Library as Infrastructure

Melvil Dewey was an early prototype of an entrepreneur who was active in “furniture business, the office-supply business, the consulting business, the publishing business, the education business, the human resources business, and what we might today call the “knowledge solutions” business”. The overlapping of all those areas meant that Dewey believed in

that intellectual and material systems and labor practices are mutually constructed and mutually reinforcing.

This is still true, although the techno-material basis has changed quite drastically (as in Apple computers instead of hanging files). Shannon Mattern therefore suggests to think of “librar[ies] as a network of integrated, mutually reinforcing, evolving infrastructures — in particular, architectural, technological, social, epistemological and ethical infrastructures”.

She goes on to think through different library configurations.

As platform

Libraries had to go along with the technological development and become a key player for media production and distribution. There are historical reason for our perception of the library as a community center or as in installment of a ruler or state.

One reason that speaks against the library as platform is that the term reduces the library to its technicalities and prioritizes “monetizable knowledge solutions”. Library as a platform also flattens away the complexity of such a place.

Libraries are infrastructures not only because they are ubiquitous and persistent, but also, and primarily, because they are made of interconnected networks that undergird all that foment, that create what Pierre Bourdieu would call “structuring structures”1 that support Weinberger’s “messy, rich networks of people and ideas.”

It’s therefore important to understand how libraries are infrastructure and are part of socio-material infrastructure ecologies.

As social infrastructure

Libraries are seen as beneficial for society as they deliver social services, such as public education, being non-commercial places where people can meet and so on, especially for marginalized people. Research has shown that libraries at very important for the local communities. But the balance of what they can deliver and how much is expected of them is often not in their favor, often they take over work that should be provided by other institutions.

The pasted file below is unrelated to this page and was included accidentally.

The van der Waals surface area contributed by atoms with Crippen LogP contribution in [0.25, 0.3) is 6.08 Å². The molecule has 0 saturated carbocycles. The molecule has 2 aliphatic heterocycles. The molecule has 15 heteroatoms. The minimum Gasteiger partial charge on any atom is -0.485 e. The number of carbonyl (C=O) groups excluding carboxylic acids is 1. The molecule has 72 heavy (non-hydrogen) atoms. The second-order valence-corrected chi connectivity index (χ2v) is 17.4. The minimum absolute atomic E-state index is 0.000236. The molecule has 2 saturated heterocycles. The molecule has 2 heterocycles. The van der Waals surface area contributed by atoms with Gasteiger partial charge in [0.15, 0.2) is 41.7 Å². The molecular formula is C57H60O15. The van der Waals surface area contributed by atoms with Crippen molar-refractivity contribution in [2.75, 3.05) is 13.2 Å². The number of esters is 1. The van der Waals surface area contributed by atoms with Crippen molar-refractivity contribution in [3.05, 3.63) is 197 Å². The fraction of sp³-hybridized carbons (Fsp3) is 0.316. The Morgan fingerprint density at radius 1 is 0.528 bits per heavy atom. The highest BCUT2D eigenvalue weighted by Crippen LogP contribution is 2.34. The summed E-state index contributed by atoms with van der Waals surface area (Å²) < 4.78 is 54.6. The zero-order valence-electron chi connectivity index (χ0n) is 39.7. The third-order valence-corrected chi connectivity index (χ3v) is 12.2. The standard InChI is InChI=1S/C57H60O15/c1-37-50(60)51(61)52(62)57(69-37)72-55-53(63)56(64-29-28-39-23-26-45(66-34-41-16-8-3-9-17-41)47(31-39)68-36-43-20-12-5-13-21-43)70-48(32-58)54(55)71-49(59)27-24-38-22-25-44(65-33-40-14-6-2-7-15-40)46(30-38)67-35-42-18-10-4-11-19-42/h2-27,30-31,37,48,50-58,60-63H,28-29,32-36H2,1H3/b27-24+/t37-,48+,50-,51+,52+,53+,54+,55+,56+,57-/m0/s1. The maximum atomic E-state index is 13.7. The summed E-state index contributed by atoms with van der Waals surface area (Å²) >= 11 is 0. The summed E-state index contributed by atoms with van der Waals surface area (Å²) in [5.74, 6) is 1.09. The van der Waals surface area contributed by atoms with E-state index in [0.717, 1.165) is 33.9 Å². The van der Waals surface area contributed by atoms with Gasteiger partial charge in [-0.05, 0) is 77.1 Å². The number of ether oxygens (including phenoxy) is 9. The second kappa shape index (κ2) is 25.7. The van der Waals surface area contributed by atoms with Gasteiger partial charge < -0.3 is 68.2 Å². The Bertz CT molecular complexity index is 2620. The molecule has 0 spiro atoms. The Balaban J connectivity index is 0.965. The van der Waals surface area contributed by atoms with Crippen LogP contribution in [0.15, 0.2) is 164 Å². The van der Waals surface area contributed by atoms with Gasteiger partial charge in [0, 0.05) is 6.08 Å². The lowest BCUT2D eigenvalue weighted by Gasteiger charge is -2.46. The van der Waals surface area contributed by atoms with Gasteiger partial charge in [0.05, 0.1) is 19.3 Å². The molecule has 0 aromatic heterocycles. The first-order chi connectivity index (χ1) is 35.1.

The author again recommends to look at how libraries at part of infrastructural ecologies. She points out that there is a “design challenge” with how such a place is constitute physically, which is immanent in libraries recent architectures of “including everyone”.

The library is also a counter-institution to the locked knowledge of the internet, as Google and others have proven not to be that open after all. Libraries on the other hand have an ideological base-ethos of being open.

Last but not least, a library is also a mirror of the community and society at large. If you’re willing to invest money in something as a library, that’s generally a good sign, which is also expressed in the design of the library.

His designs “make of this humble municipal building an arena for social interaction, …a distinctive civic icon that helps build a sense of common identity.” This kind of social infrastructure serves a vital need for an entire community.

As techno-intellectual infrastructure

The way a library’s collection is stored and made accessible shapes the intellectual infrastructure of the institution.

The author refers to the material base of the library, not the digital.

this seemingly mundane, utilitarian consideration cultivates a character, an ambience, that reflects the library’s identity and its intellectual values.

I like the following passage as it relates infrastructure to usage

mixes diverse infrastructures to accommodate media of varying materialities: a grand reading room, a conservation department, a digitization department, and a subterranean warehouse of books retrieved by robot.

I’m wondering, what might be the equivalent in an image archive. Today’s libraries often include other infrastructures that are important for knowledge production, such as hack labs and maker spaces. Some people go as far as proposing that libraries at the perfect think tank and incubator spaces, and other entrepreneurial approaches. The authors wonders and worries if these approaches and practices really add to and add up to knowledge production.

Library staff might want to take up the critique of “innovation,” too.

Reading across the Infrastructural Ecology

In the last part Shannon Mattern goes into what she recommended along the text: reading across the infrastructural ecology. She doesn’t resolve anything but argues to stay with the infrastructural complexities that a library brings with it and refers rather poetically to libraries being a different kind of social reality, quoting Barbara Fister:

Libraries are not, or at least should not be, engines of productivity. If anything, they should slow people down and seduce them with the unexpected, the irrelevant, the odd and the unexplainable. Productivity is a destructive way to justify the individual’s value in a system that is naturally communal, not an individualistic or entrepreneurial zero-sum game to be won by the most industrious.


Mattern, S. (2014). Library as Infrastructure. Places Journal.